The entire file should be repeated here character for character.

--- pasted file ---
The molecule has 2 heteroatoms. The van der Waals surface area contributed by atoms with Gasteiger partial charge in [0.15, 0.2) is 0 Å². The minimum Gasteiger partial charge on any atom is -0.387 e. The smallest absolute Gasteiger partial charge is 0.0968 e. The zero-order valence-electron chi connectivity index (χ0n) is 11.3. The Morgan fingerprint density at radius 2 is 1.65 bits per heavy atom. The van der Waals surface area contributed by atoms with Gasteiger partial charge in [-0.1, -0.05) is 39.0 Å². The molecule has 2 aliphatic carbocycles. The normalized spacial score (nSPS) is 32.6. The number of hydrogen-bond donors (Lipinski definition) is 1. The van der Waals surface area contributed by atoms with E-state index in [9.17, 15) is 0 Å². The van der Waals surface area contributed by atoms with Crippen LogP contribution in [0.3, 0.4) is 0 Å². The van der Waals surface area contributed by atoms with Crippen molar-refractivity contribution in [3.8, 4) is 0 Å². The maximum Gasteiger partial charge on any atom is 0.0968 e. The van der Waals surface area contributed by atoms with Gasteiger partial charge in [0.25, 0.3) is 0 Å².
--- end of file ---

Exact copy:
The molecule has 2 heteroatoms. The van der Waals surface area contributed by atoms with Gasteiger partial charge in [0.15, 0.2) is 0 Å². The minimum Gasteiger partial charge on any atom is -0.387 e. The smallest absolute Gasteiger partial charge is 0.0968 e. The zero-order valence-electron chi connectivity index (χ0n) is 11.3. The Morgan fingerprint density at radius 2 is 1.65 bits per heavy atom. The van der Waals surface area contributed by atoms with Gasteiger partial charge in [-0.1, -0.05) is 39.0 Å². The molecule has 2 aliphatic carbocycles. The normalized spacial score (nSPS) is 32.6. The number of hydrogen-bond donors (Lipinski definition) is 1. The van der Waals surface area contributed by atoms with E-state index in [9.17, 15) is 0 Å². The van der Waals surface area contributed by atoms with Crippen LogP contribution in [0.3, 0.4) is 0 Å². The van der Waals surface area contributed by atoms with Crippen molar-refractivity contribution in [3.8, 4) is 0 Å². The maximum Gasteiger partial charge on any atom is 0.0968 e. The van der Waals surface area contributed by atoms with Gasteiger partial charge in [0.25, 0.3) is 0 Å².